This author participates in the Readers' Favorite Book Review Exchange Program, which is open to all authors and is completely free. Simply put, you agree to provide an honest review an author's book in exchange for the author doing the same for you. What sites your reviews are posted on (Goodreads, B&N, Amazon, etc.) and whether you send digital (eBook, PDF, Word, etc.) or hard copies of your books to each other for review is up to you. To begin, click the purple email icon to send this author a private email, and be sure to describe your book or include a link to your Readers' Favorite review page or Amazon page.
This author participates in the Readers' Favorite Book Donation Program, which was created to help nonprofit and charitable organizations (schools, libraries, convalescent homes, soldier donation programs, etc.) by providing them with free books and to help authors garner more exposure for their work. This author is willing to donate free copies of their book in exchange for reviews (if circumstances allow) and the knowledge that their book is being read and enjoyed. To begin, click the purple email icon to send this author a private email. Be sure to tell the author who you are, what organization you are with, how many books you need, how they will be used, and the number of reviews, if any, you would be able to provide.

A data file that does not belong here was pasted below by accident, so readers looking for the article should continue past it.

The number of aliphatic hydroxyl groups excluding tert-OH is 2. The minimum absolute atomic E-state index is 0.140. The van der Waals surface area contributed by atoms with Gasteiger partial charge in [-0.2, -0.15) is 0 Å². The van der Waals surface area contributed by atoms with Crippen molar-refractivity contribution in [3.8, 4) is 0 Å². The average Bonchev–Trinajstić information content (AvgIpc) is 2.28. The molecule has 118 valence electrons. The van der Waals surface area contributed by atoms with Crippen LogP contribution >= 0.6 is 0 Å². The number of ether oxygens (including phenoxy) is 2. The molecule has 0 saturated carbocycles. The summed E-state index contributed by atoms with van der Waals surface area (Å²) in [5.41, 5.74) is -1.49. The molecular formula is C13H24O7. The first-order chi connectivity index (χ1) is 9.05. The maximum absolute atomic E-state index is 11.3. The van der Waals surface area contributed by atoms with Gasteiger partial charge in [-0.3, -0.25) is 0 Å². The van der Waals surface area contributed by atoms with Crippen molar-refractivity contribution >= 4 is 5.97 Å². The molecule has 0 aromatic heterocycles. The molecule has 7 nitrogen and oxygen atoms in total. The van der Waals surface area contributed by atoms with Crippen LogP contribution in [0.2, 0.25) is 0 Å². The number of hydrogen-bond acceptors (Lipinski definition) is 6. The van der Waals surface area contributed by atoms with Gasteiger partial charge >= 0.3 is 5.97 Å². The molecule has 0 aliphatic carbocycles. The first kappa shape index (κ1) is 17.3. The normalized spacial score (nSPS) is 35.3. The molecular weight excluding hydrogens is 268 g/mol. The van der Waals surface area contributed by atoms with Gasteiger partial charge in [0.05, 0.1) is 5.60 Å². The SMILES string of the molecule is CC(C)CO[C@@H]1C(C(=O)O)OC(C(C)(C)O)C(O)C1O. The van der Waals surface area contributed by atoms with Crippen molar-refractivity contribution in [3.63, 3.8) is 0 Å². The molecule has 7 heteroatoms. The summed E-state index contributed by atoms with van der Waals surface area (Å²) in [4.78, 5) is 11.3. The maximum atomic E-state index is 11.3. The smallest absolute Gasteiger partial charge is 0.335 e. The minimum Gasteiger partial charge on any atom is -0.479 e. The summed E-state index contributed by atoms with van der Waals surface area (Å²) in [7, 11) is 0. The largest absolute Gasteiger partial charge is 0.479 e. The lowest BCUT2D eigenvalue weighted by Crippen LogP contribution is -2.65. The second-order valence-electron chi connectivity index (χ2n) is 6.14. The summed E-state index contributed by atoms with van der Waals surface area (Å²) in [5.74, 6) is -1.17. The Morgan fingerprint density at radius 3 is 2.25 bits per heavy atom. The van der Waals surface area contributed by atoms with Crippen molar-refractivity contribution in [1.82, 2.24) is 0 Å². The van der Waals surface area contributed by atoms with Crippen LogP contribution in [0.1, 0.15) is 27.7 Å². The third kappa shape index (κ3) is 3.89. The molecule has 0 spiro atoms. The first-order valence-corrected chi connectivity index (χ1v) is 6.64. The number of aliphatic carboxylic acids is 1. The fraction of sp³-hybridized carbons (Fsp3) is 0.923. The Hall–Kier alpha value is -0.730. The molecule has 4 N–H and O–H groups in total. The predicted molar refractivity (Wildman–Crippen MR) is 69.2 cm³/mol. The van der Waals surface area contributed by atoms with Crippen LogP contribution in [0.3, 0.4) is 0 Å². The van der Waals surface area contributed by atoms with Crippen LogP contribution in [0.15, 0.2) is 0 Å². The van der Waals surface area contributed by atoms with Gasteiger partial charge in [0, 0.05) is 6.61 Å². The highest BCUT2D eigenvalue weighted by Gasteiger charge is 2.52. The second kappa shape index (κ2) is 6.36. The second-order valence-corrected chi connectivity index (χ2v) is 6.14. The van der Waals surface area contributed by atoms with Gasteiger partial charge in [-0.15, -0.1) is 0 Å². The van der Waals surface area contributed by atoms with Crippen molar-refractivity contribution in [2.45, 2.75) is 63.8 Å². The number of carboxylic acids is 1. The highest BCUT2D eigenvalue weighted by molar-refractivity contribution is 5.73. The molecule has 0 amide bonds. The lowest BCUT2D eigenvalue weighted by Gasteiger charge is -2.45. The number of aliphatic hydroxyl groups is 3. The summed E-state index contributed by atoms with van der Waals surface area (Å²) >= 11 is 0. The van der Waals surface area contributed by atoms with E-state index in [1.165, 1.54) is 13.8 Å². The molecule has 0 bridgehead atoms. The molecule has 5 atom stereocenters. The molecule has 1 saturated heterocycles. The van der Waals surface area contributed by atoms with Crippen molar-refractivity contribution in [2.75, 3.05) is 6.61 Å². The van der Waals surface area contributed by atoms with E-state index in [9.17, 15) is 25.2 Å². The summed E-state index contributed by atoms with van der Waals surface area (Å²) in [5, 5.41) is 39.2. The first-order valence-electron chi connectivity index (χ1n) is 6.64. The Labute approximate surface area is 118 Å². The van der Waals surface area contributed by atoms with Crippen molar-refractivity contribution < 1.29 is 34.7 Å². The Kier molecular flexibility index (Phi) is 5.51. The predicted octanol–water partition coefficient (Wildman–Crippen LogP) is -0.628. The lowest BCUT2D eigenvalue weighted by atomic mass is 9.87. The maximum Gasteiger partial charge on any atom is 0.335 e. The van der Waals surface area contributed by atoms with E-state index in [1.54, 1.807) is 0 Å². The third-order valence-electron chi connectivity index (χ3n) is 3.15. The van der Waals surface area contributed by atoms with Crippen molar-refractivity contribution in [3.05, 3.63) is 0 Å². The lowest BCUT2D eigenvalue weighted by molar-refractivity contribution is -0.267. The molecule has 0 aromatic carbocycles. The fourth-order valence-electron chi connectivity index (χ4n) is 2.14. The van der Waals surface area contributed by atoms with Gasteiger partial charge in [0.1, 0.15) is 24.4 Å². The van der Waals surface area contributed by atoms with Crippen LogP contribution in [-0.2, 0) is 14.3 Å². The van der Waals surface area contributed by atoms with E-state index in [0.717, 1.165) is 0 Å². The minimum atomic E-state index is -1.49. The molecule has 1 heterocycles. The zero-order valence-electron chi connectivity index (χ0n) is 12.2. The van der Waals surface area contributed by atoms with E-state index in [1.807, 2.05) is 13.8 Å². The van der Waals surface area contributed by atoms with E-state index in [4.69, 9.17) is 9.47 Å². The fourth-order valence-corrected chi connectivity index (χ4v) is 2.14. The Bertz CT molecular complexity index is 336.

Reviewed by Michelle Robertson for Readers' Favorite
Art Is Always an Impression of What an Artist Sees: Poetry by Martin Willitts Jr is a collection of story-telling poems which introduce readers to the Impressionist era of Ekphrastic poetry that started with Edouard Manet. The author shares with readers descriptive and enticing stories as he depicts a painting with the use of poetry, thus explaining the artists' reasons for painting, their motivation, pure emotion, thought processes, and how it affects not only the artists themselves, but everything and everyone around it.
The author is not only interpreting the meaning of a painting with a simple poem of opinion, but is introducing readers into true events and happenings of the Impressionist era. The author invites readers to explore many different aspects of the Impressionist era and Ekphrastic poetry, not only by the written loveliness of passion, love, and inspiration but also with eroticism and desire. Much of this collection uses figurative wording and analogies. The author beautifully blends many persons' perspectives on a certain painting to create one poem. Not to state directly an opinion, but rather leave the reader to ponder on what was meant to be a suggestion.
This collection of poetry is one of the most intriguing I have read, studied, and enjoyed. A reader not familiar with the Impressionist era, or the form of Ekphrastic poetry may have difficulties comprehending this collection.